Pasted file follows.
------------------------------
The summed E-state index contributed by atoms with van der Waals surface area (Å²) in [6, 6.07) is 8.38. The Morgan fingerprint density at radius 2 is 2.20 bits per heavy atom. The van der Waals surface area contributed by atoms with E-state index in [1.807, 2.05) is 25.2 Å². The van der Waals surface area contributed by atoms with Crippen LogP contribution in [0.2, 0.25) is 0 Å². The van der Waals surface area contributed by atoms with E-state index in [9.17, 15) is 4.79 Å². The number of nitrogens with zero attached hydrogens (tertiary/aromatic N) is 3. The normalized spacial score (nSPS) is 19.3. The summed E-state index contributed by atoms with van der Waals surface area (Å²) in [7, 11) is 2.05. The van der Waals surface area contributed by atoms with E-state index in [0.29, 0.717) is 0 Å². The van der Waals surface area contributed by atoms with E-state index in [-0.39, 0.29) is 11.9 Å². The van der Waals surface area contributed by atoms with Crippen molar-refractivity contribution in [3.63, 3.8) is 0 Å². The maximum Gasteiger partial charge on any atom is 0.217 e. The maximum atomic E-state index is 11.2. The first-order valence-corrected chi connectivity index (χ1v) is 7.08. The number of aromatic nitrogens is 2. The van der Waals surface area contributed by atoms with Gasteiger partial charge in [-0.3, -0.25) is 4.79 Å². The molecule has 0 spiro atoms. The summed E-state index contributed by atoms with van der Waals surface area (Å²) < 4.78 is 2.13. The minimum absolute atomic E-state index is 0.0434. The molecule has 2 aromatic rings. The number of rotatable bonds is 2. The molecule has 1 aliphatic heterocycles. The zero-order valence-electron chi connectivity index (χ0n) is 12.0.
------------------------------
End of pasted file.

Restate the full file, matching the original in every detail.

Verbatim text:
The summed E-state index contributed by atoms with van der Waals surface area (Å²) in [6, 6.07) is 8.38. The Morgan fingerprint density at radius 2 is 2.20 bits per heavy atom. The van der Waals surface area contributed by atoms with E-state index in [1.807, 2.05) is 25.2 Å². The van der Waals surface area contributed by atoms with Crippen LogP contribution in [0.2, 0.25) is 0 Å². The van der Waals surface area contributed by atoms with E-state index in [9.17, 15) is 4.79 Å². The number of nitrogens with zero attached hydrogens (tertiary/aromatic N) is 3. The normalized spacial score (nSPS) is 19.3. The summed E-state index contributed by atoms with van der Waals surface area (Å²) in [7, 11) is 2.05. The van der Waals surface area contributed by atoms with E-state index in [0.29, 0.717) is 0 Å². The van der Waals surface area contributed by atoms with E-state index in [-0.39, 0.29) is 11.9 Å². The van der Waals surface area contributed by atoms with Crippen molar-refractivity contribution in [3.63, 3.8) is 0 Å². The maximum Gasteiger partial charge on any atom is 0.217 e. The maximum atomic E-state index is 11.2. The first-order valence-corrected chi connectivity index (χ1v) is 7.08. The number of aromatic nitrogens is 2. The van der Waals surface area contributed by atoms with Gasteiger partial charge in [-0.3, -0.25) is 4.79 Å². The molecule has 0 spiro atoms. The summed E-state index contributed by atoms with van der Waals surface area (Å²) < 4.78 is 2.13. The minimum absolute atomic E-state index is 0.0434. The molecule has 2 aromatic rings. The number of rotatable bonds is 2. The molecule has 1 aliphatic heterocycles. The zero-order valence-electron chi connectivity index (χ0n) is 12.0.